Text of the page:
6. Do you have references and can they be  contacted?

Upon request, your DJ should be able and willing to provide names and contact information for recent satisfied clients. Beware of DJs who have glowing comments from former clients without identifying a specific date and location or agencies that use generic testimonials that may not apply to the DJ they send to you.

7. Can we come to a wedding to see you in action?

On the surface, this may seem like a reasonable request. Some DJ companies even claim they “have nothing to hide” and will invite their prospective clients to your wedding reception. However, most professional wedding DJs will not invite prospective clients to your wedding because they respect your privacy. It’s not an issue of trying to hide something. Any DJ who has something to hide would soon be out of business.

A wedding reception is a private event intended exclusively for you, your family and your friends. The last thing you want or need at your wedding is a group of strangers (a future bride and groom with a Mom and a friend in tow) opening the door and walking into a hushed ballroom as your best man begins his toast.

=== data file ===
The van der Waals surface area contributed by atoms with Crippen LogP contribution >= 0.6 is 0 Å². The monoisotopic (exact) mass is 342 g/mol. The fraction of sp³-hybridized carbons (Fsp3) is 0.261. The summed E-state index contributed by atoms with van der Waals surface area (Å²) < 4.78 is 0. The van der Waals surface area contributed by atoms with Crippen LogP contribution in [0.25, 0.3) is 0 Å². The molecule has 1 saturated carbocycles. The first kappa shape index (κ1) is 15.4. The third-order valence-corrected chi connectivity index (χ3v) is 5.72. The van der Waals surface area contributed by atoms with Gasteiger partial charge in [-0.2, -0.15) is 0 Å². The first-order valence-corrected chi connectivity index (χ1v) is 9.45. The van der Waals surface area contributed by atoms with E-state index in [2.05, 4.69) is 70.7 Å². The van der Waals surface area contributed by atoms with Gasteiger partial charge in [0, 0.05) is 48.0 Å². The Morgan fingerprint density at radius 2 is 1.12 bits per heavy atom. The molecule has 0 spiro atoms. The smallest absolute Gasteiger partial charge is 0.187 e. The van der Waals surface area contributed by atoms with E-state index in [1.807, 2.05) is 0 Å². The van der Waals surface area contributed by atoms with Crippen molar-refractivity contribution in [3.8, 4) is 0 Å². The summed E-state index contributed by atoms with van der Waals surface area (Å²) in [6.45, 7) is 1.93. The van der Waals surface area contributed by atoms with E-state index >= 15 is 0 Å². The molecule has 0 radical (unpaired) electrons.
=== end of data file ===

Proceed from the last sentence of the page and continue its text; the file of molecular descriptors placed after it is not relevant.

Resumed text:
Evaluate your DJ by visiting his website, requesting an information packet, arranging a personal meeting, and checking references from satisfied clients. A professional DJ should not use your wedding to market himself for future business. That includes signage or advertising him/her self. We don’t hang banners, make any announced advertisements or anything of that nature at your private event. In our business, word of mouth is everything!

8. Do you have a reception planning form and can we meet with you in person before our wedding?

Experienced, professional wedding DJs will always have a Wedding Reception Planning guide to determine the timetable of events for your reception and the perfect song to accompany those events. A DJ should be willing to schedule an appointment with you a few weeks before your wedding to finalize reception plans or timetables for the event. Remember, your DJ is also your MC who will be coordinating all the schedule of events during your reception. The more your DJ understands about your preferences and requests, the better job he will do for you.

9. Do you use professional equipment and do you bring back-up equipment?